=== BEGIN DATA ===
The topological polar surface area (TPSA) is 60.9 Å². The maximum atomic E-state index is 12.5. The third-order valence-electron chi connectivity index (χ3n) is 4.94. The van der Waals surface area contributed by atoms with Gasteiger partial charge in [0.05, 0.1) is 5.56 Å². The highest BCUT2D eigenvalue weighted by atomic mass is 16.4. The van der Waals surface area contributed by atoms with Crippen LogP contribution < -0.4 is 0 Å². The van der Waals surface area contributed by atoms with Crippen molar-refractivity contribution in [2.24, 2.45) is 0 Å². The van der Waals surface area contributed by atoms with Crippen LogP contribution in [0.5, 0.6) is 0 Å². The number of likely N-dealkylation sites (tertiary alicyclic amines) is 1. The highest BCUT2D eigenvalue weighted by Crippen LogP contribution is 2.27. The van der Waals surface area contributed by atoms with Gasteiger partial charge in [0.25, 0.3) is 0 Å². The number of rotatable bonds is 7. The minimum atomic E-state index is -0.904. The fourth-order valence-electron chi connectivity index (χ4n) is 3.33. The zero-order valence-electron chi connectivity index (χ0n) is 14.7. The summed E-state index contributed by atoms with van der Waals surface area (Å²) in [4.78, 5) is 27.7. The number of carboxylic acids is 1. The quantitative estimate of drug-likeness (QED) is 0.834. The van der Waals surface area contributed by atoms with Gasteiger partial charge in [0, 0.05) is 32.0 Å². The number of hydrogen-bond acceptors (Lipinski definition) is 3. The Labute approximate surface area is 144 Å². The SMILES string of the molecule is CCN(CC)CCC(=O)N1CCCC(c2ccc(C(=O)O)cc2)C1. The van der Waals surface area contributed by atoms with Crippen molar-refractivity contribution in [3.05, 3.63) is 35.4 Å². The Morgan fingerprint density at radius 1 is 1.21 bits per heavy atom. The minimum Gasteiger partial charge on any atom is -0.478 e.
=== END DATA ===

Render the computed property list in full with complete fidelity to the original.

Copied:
The topological polar surface area (TPSA) is 60.9 Å². The maximum atomic E-state index is 12.5. The third-order valence-electron chi connectivity index (χ3n) is 4.94. The van der Waals surface area contributed by atoms with Gasteiger partial charge in [0.05, 0.1) is 5.56 Å². The highest BCUT2D eigenvalue weighted by atomic mass is 16.4. The van der Waals surface area contributed by atoms with Crippen LogP contribution < -0.4 is 0 Å². The van der Waals surface area contributed by atoms with Crippen molar-refractivity contribution in [2.24, 2.45) is 0 Å². The van der Waals surface area contributed by atoms with Crippen LogP contribution in [0.5, 0.6) is 0 Å². The number of likely N-dealkylation sites (tertiary alicyclic amines) is 1. The highest BCUT2D eigenvalue weighted by Crippen LogP contribution is 2.27. The van der Waals surface area contributed by atoms with Gasteiger partial charge in [0.25, 0.3) is 0 Å². The number of rotatable bonds is 7. The minimum atomic E-state index is -0.904. The fourth-order valence-electron chi connectivity index (χ4n) is 3.33. The zero-order valence-electron chi connectivity index (χ0n) is 14.7. The summed E-state index contributed by atoms with van der Waals surface area (Å²) in [4.78, 5) is 27.7. The number of carboxylic acids is 1. The quantitative estimate of drug-likeness (QED) is 0.834. The van der Waals surface area contributed by atoms with Gasteiger partial charge in [0, 0.05) is 32.0 Å². The number of hydrogen-bond acceptors (Lipinski definition) is 3. The Labute approximate surface area is 144 Å². The SMILES string of the molecule is CCN(CC)CCC(=O)N1CCCC(c2ccc(C(=O)O)cc2)C1. The van der Waals surface area contributed by atoms with Crippen molar-refractivity contribution in [3.05, 3.63) is 35.4 Å². The Morgan fingerprint density at radius 1 is 1.21 bits per heavy atom. The minimum Gasteiger partial charge on any atom is -0.478 e.